We do what we imagine others do, even though we know what others do is wrong


Sometimes our understanding of people is so flawed that our attempts to change what they do have the opposite effect.


In Arizona, there is a fascinating national park. In this park, there are trees which have fossilised. Over time, minerals have displaced the organic material in the wood: the forest has literally turned into stone. It is so strange that visitors take mementoes. Irritated that sightseers are carting off fourteen tons of petrified wood a year, staff put up signs to try and discourage the theft. But researchers suspected that the signs, telling visitors that such a huge amount was stolen, ‘mostly a small piece at a time’, were unhelpful.


They had a theory that, just as we mimic people automatically, in bigger things we are also swayed by what we think other people do. This theory predicts that signs telling visitors that other people are stealing from the park will increase the amount of theft. This isn’t how we imagine we work, so well-meaning types create suicide prevention campaigns, eating disorder programs and high-school binge-drinking education efforts which tell their target audience just how big the problem is. Such campaigns have the opposite effect to that intended, and this theory might explain why.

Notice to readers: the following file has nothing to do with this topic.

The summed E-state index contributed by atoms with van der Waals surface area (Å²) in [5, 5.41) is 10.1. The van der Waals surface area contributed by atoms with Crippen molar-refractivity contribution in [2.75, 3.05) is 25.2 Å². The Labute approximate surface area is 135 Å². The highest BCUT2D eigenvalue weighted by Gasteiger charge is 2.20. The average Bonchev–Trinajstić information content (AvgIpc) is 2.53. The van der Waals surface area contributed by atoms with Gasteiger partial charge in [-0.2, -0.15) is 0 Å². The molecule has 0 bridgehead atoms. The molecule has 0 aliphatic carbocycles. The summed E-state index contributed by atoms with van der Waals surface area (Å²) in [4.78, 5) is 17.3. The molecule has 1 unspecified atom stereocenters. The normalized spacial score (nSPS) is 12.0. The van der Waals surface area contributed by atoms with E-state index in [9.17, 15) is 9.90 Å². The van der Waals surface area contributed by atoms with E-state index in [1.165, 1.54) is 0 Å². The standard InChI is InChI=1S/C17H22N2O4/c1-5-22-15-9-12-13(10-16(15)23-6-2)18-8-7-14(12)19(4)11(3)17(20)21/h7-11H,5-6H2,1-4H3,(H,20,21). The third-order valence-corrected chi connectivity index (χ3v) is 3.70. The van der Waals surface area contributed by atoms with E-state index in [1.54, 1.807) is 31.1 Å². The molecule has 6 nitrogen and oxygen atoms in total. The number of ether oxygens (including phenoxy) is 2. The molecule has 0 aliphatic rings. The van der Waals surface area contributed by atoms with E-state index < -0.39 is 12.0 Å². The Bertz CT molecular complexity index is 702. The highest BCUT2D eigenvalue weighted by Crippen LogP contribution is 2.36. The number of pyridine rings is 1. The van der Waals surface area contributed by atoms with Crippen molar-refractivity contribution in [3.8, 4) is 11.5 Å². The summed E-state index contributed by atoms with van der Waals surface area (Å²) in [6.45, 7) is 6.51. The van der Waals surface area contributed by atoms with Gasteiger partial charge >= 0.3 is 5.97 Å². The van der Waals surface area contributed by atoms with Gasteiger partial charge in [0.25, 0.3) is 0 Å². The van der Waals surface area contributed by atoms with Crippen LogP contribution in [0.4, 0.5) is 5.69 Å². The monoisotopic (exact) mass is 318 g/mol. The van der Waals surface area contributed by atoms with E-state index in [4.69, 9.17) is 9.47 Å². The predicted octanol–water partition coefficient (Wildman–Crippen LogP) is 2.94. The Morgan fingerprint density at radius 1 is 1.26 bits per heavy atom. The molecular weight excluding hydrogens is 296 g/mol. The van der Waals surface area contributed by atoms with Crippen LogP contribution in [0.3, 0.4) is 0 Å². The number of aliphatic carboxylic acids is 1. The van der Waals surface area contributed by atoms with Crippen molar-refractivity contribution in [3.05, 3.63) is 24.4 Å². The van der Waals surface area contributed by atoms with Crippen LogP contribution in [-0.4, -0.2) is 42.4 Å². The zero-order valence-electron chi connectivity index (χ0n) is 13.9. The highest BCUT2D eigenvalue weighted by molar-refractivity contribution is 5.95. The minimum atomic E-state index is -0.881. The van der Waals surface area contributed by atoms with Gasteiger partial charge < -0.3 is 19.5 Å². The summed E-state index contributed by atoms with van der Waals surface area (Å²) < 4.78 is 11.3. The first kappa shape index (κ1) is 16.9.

To test their theory, they placed pieces of petrified wood along popular pathways in the park, and rotated different signs on those paths. One of the signs asked ramblers ‘Please don’t remove the petrified wood from the park’. Another told visitors that ‘Many past visitors have removed the petrified wood from the park, changing the natural state of the Petrified Forest’, and was accompanied by a picture of three visitors taking souvenirs.


When no signs were placed along the paths, about 3% of the pieces were stolen. When walkers were asked not to take wood, without any mention of others doing so, this went down marginally to just under 2%. But when the signs told visitors of the damage being done by others (as in the park’s original posters) the theft rate went up dramatically: 8% of the wood was stolen.


Chris Paley's Unthink has been published in six languages. It tells you how you really think rather than how you think you think, and will 'make you happier than a rabbit on a carrot farm'. Buy it here if you want to be that happy.